News, Vision & Voice for the Advisory Community
DOL's imminent final rule is prompting LPL and Commonwealth to consider nixing traditional VAs in qualified retirement plans
March 2, 2016 — 7:05 PM UTC by Lisa Shider
Brooke’s Note: For a while, it wasn’t crystal clear that the effects of the new DOL rule would be visible from out here in the bleachers. But now we can see real change is plain as a dropped pop-fly at a day game. Variable annuities sold on commission were already on probation at LPL; a fee-based system was almost put in place previously for qualified plans. Now Casady is “dusting off” that previous effort, perhaps signaling that a deeper cleanse may be in the works industry-wide. Ironically, Morningstar says the issue now is that there aren’t enough fee-based annuity products out there as the big players mostly stand pat. Niche players like Ameritas and Jefferson National hope to pounce, adding an aspect of guaranteed income to retirement plans. But are their products ready for prime time? Sure… they say.
In a move reflecting the perilous state of the annuities business, LPL Financial is considering a wholesale dumping of all commission-based variable annuities in retirement plans.
In fact, CEO Mark Casady told analysts on the Boston-based broker-dealer’s Feb. 11 fourth-quarter earnings that one option is, “...We switch over to advisory as a primary way of solving for retirement assets … and for a retirement account you’d want to use a non-commissionable VA.” See: An inside look at why LPL Financial is leading the charge with fee-based variable annuities
The entire industry is in tumult as the Department of Labor prepares to finalize its rule — perhaps this month. Even though the Department of Labor’s proposed rule has been on the table for years, the insurance industry appears to have been caught flat-footed at the prospect. In the rule’s current iteration, advisors would not be allowed to sell a commission-stocked variable annuity in retirement plans due to conflicts of interest.
“This is almost an existential crisis for variable annuities,” says Bing Waldert, managing director of U.S. research for Boston-based Cerulli Associates. “You can make the argument for the role of guaranteed income in retirement accounts but is it worth paying the high fees? The question is: how low can the fees go?”
Fee to be?
A variable annuity is an insurance contract in which, at the end of the accumulation stage, the insurance company guarantees a minimum payment. The remaining income payments can vary depending on the performance of the managed portfolio. This differs from a fixed annuity where the insurance company guarantees both earnings and principal, according to Investopedia.
Overall VA sales in the third quarter of 2015 were $31 billion. Fee-based VAs make up just 6% of average sales, according to Morningstar, Inc.., which will release the 2015 annual total shortly. Typically, VA annual sales amount to about $135 billion.
LPL Financial is not the only B-D taking a hard look at commission-based VAs. Commonwealth Financial Network of Waltham, Mass. intends to offer fee-only variable annuities in addition to commission VAs in its retirement accounts.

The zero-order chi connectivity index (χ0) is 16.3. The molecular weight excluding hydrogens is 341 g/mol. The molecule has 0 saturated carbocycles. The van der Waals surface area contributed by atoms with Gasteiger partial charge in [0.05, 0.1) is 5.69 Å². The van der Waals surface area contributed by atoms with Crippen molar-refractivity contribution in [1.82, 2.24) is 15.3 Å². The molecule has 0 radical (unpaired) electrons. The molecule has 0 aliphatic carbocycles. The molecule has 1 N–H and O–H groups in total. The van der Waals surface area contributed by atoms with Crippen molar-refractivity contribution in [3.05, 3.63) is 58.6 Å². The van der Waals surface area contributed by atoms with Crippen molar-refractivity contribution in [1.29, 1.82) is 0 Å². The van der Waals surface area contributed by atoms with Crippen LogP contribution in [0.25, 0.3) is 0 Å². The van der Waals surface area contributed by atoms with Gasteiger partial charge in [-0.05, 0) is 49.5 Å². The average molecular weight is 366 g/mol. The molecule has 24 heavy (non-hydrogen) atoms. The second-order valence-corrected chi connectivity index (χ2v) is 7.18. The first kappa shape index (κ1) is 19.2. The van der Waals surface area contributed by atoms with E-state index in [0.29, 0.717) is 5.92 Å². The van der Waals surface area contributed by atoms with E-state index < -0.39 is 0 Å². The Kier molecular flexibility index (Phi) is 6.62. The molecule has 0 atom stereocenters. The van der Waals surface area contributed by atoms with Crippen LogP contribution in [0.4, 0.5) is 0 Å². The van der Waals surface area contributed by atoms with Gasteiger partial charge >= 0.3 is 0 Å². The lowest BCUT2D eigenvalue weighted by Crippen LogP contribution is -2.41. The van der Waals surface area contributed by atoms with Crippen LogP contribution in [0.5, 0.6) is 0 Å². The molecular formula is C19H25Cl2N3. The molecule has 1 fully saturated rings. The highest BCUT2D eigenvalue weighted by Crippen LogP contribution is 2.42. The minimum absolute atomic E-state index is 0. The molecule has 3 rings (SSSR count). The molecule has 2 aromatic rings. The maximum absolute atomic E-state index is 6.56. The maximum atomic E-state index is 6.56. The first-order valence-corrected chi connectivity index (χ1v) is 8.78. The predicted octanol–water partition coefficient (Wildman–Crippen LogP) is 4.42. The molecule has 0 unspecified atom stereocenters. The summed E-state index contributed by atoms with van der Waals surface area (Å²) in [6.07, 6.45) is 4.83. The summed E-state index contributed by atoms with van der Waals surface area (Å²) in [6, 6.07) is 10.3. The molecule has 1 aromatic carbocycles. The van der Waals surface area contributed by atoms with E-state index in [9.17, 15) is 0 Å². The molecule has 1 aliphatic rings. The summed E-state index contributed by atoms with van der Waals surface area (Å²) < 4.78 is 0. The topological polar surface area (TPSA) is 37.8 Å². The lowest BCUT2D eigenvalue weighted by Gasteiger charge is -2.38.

“We haven’t seen the exact final wording from the DOL. But the assumption is commissionable variable annuity products are off the table for qualified money [meaning plans that offer tax benefits]. The consumer demand for these products will continue to grow whether it is fee-based or commission,” says Ethan Young, director of insurance and annuities at Commonwealth Financial Network. Qualified plans are money held in a type of qualified retirement plan. His firm works with 1,650 financial advisors.
But while the switchover from commission-based annuity products to fee-only ones looks good at first blush — there is a non-parallel to this migration that has historically kept fee-based annuities from catching fire. The fee-based annuities end up costing more.
Young hopes to see more types of fee-only annuities whose costs are closer to commission annuities.
“We think this will have some trickle-down effect on the non-qualified annuities. We think we’ll see a 'levelizing’ of commission and a compression of share classes. The pricing will move. It won’t be dramatic but the two sides of the business need to be in line.” See: Why a $750 million LPL hybrid is selling its annuities expertise by eyeballing client contracts for RIAs
... Done that
Industry observers predict that fees for commissionable variable annuities inside retirement plans will indeed come down as a result of the DOL’s best interest contract exemption, which forces advisors to spell out their exact fees.
Some insurance providers — Ameritas Life Insurance Corp. and Jefferson National Life Insurance Co. to name two — launched their own fee-based products years ago.
And Waldert predicts that in addition to fee-based annuities, insurance companies will start creating more products for retirement plans.
“I think you’ll see insurance companies take another run at new products. I’d say insurance companies should be working on this if they’re not already. You’ll see insurance companies take another run at fee-based annuities and a lower-cost product that is more competitive to mutual funds.” See: Not without criticism, TD Ameritrade opens an 'insurance agency’ for RIAs that want to provide annuities
Young is unimpressed by the current crop of fee-based VAs on the market especially for retirement.
“The products that are available are really stripped-down version with no other insurance than the ability to convert lifetime income to a stream,” he says. “That’s not what folks want. They want to continue these riders. I think consumer demand is there and it’ll be interesting to see how quickly the insurance companies respond. It’ll be tricky,”
We were here first